While avoiding blackouts should be job one of our energy companies and regulators, one of the biggest dangers of deregulated markets is the impact to those who can least afford volatile price swings. During the height of the Texas power outages and grid spikes, wholesale electricity prices rose by more than 10,000%, meaning that prices rose from $50 per megawatt hour to $9,000 per megawatt hour. Severe weather events in highly deregulated markets like Texas create the opportunity for some smaller energy providers to engage in a form of predatory power provision.

We had similar experiences, although of a lesser magnitude, in Maryland. In the interest of deregulation, we removed reasonable consumer protections. This resulted in major price hikes that hit our elderly and low-income populations, as well as communities of color, the hardest. For example, as a result of the lack of oversight, third-party sellers would prey on low-income individuals visiting the Maryland Energy Assistance office, offering short-term low rates and locking them into high price increases down the line. Effectively, these third parties would subsidize the higher price through low-income ratepayers who needed to keep money in their pockets the most. This is just one example of the many harms caused by deregulation.


The Abell Foundation reported that during their three-year study period (2014-2017) Maryland Households relying on third-party providers collectively paid about $250 million more than if they had stayed with their original providers. Major rate increases for the poor, elderly and minority communities were found in Southern Maryland and Baltimore City.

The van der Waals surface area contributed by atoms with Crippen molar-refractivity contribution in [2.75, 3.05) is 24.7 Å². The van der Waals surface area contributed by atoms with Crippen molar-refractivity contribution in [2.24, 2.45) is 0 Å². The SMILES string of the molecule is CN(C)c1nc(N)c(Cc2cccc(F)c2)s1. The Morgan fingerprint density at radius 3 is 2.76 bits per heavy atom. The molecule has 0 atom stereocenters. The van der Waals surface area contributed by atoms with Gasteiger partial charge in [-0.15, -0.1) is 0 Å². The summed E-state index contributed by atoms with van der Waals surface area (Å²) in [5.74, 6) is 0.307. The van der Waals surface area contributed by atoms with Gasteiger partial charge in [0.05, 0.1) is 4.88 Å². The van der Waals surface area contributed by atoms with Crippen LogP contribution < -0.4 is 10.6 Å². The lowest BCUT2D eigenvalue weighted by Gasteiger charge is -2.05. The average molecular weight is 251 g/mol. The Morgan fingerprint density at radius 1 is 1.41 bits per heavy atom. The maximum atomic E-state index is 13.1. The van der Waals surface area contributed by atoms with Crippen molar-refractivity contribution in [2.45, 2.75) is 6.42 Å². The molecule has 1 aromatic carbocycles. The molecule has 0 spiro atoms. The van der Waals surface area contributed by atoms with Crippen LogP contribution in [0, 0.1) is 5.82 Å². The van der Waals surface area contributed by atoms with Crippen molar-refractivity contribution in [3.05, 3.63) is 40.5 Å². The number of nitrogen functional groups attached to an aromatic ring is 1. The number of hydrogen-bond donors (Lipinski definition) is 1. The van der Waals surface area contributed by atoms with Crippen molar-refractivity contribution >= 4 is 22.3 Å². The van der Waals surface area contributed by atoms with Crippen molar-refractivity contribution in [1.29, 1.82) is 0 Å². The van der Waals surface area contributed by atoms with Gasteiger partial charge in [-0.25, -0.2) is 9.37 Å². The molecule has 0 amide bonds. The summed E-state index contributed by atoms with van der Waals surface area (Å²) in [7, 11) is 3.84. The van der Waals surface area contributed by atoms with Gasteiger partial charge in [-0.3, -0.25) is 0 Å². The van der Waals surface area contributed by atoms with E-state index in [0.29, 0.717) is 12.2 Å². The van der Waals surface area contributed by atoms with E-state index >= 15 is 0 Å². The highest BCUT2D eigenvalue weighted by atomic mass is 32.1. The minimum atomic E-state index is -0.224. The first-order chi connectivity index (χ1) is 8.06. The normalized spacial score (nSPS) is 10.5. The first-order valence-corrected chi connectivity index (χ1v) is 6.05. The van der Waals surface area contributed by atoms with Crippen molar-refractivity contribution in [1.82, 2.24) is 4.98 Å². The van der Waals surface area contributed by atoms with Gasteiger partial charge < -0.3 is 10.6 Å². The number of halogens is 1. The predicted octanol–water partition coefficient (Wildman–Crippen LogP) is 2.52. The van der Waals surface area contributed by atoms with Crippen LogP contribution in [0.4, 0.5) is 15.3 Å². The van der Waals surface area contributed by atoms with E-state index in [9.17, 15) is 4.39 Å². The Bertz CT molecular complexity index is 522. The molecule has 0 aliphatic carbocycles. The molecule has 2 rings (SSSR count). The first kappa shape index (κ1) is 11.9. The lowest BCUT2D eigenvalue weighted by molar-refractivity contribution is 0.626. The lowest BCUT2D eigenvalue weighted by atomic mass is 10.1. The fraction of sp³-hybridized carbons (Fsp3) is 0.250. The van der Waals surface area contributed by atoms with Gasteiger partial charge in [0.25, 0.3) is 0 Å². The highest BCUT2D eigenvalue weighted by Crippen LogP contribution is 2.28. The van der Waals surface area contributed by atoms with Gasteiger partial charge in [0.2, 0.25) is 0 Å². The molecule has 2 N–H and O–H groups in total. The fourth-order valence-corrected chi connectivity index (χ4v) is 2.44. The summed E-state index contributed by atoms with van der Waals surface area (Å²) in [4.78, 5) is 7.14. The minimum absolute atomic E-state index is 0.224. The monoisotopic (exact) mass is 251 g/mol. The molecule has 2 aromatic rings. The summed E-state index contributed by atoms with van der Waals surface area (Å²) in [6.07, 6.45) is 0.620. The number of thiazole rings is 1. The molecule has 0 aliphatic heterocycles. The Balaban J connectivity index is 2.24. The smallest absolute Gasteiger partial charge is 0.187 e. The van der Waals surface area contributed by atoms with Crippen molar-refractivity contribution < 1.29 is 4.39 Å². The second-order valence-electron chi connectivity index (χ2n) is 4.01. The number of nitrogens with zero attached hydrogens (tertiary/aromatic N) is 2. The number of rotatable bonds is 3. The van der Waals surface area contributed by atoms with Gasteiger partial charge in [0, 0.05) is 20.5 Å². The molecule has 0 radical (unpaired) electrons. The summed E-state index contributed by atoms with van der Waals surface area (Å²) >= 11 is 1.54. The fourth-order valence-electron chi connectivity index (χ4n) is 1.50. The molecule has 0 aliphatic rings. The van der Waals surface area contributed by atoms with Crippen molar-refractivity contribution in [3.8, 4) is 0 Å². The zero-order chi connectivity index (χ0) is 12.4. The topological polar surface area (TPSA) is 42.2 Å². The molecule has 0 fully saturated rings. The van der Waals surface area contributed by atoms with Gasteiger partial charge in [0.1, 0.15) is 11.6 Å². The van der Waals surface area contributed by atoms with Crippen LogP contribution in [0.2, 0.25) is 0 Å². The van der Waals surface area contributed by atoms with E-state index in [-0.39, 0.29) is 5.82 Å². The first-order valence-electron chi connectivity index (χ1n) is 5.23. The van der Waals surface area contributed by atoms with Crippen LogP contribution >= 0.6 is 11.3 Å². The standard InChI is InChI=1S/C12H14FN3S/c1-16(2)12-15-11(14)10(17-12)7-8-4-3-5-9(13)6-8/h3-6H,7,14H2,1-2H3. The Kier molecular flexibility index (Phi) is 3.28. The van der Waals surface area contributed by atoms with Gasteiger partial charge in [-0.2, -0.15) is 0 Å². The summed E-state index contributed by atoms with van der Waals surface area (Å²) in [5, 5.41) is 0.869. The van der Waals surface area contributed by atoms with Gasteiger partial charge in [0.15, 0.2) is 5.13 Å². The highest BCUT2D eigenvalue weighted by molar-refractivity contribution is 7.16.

As families and businesses in Texas finally got their heat back, it’s important to remember that the state’s long-term situation is not unique. In fact, much of America’s energy grid is in need of modernization and significant capital investment. But there’s no question that this terrible situation in Texas (and the deregulation mistakes made in my beloved state) offer serious lessons for policymakers in Maryland and nationwide.

Based on everything that happened in Texas and other states during that horrific winter storm it is hard to believe that some legislators and interest groups are now trying to move us closer to the extreme style of electric market deregulation that exists in Texas. We have seen the consequences of that approach. We do not want Marylanders to suffer the same fate.

Free market competition is often the engine that drives much of America’s economic greatness. But when it comes to a market as complicated and essential as electricity, government regulators and state lawmakers must cooperate through sound policies that prioritize consumers and the environment.

The final goal must be a system with reliable, continuous service, fair, equitable consumer regulations and an expanding renewable power source.

Parris N. Glendening ( was Maryland’s governor from 1995 to 2003.